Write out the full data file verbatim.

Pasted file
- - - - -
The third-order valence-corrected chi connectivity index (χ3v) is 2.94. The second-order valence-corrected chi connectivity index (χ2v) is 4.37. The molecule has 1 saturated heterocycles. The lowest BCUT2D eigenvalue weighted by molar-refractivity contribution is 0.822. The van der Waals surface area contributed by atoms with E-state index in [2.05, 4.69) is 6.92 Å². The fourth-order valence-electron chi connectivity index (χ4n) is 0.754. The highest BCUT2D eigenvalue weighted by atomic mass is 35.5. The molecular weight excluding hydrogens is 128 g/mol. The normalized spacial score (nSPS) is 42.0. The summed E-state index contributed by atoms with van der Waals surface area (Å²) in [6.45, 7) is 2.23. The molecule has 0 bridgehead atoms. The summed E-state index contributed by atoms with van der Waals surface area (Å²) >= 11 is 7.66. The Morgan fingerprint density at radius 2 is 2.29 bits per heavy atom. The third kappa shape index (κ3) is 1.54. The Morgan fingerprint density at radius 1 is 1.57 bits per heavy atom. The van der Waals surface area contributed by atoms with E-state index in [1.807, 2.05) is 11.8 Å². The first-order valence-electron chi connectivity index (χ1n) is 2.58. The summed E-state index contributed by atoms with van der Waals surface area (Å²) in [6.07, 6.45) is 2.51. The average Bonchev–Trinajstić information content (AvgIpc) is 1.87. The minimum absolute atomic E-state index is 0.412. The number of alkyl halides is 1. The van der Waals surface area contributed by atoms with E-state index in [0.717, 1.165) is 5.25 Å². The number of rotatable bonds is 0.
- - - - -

The third-order valence-corrected chi connectivity index (χ3v) is 2.94. The second-order valence-corrected chi connectivity index (χ2v) is 4.37. The molecule has 1 saturated heterocycles. The lowest BCUT2D eigenvalue weighted by molar-refractivity contribution is 0.822. The van der Waals surface area contributed by atoms with E-state index in [2.05, 4.69) is 6.92 Å². The fourth-order valence-electron chi connectivity index (χ4n) is 0.754. The highest BCUT2D eigenvalue weighted by atomic mass is 35.5. The molecular weight excluding hydrogens is 128 g/mol. The normalized spacial score (nSPS) is 42.0. The summed E-state index contributed by atoms with van der Waals surface area (Å²) in [6.45, 7) is 2.23. The molecule has 0 bridgehead atoms. The summed E-state index contributed by atoms with van der Waals surface area (Å²) >= 11 is 7.66. The Morgan fingerprint density at radius 2 is 2.29 bits per heavy atom. The third kappa shape index (κ3) is 1.54. The Morgan fingerprint density at radius 1 is 1.57 bits per heavy atom. The van der Waals surface area contributed by atoms with E-state index in [1.807, 2.05) is 11.8 Å². The first-order valence-electron chi connectivity index (χ1n) is 2.58. The summed E-state index contributed by atoms with van der Waals surface area (Å²) in [6.07, 6.45) is 2.51. The average Bonchev–Trinajstić information content (AvgIpc) is 1.87. The minimum absolute atomic E-state index is 0.412. The number of alkyl halides is 1. The van der Waals surface area contributed by atoms with E-state index in [0.717, 1.165) is 5.25 Å². The number of rotatable bonds is 0.